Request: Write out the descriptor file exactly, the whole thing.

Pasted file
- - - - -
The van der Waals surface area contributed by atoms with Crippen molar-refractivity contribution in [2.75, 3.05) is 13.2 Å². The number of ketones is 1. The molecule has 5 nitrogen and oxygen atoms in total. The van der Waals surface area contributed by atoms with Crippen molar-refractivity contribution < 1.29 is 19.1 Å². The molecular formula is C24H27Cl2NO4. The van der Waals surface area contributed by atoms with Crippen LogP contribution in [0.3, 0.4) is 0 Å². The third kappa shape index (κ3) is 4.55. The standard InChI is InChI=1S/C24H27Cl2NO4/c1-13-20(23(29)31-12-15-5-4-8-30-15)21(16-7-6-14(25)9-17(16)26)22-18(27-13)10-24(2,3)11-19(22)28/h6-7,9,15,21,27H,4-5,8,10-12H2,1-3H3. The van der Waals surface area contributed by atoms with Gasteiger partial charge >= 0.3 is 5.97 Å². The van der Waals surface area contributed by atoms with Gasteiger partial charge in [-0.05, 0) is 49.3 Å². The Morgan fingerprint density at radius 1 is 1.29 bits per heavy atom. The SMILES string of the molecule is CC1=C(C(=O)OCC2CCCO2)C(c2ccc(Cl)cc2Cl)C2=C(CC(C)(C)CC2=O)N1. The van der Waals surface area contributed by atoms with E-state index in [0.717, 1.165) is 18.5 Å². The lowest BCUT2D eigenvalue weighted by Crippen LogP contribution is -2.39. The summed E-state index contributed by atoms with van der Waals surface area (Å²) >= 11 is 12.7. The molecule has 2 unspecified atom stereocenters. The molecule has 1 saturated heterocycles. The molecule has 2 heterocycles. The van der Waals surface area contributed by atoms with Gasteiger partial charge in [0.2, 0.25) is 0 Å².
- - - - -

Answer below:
The van der Waals surface area contributed by atoms with Crippen molar-refractivity contribution in [2.75, 3.05) is 13.2 Å². The number of ketones is 1. The molecule has 5 nitrogen and oxygen atoms in total. The van der Waals surface area contributed by atoms with Crippen molar-refractivity contribution < 1.29 is 19.1 Å². The molecular formula is C24H27Cl2NO4. The van der Waals surface area contributed by atoms with Crippen LogP contribution in [0.3, 0.4) is 0 Å². The third kappa shape index (κ3) is 4.55. The standard InChI is InChI=1S/C24H27Cl2NO4/c1-13-20(23(29)31-12-15-5-4-8-30-15)21(16-7-6-14(25)9-17(16)26)22-18(27-13)10-24(2,3)11-19(22)28/h6-7,9,15,21,27H,4-5,8,10-12H2,1-3H3. The van der Waals surface area contributed by atoms with Gasteiger partial charge >= 0.3 is 5.97 Å². The van der Waals surface area contributed by atoms with Gasteiger partial charge in [-0.05, 0) is 49.3 Å². The Morgan fingerprint density at radius 1 is 1.29 bits per heavy atom. The SMILES string of the molecule is CC1=C(C(=O)OCC2CCCO2)C(c2ccc(Cl)cc2Cl)C2=C(CC(C)(C)CC2=O)N1. The van der Waals surface area contributed by atoms with E-state index in [0.717, 1.165) is 18.5 Å². The lowest BCUT2D eigenvalue weighted by Crippen LogP contribution is -2.39. The summed E-state index contributed by atoms with van der Waals surface area (Å²) >= 11 is 12.7. The molecule has 2 unspecified atom stereocenters. The molecule has 1 saturated heterocycles. The molecule has 2 heterocycles. The van der Waals surface area contributed by atoms with Gasteiger partial charge in [0.2, 0.25) is 0 Å².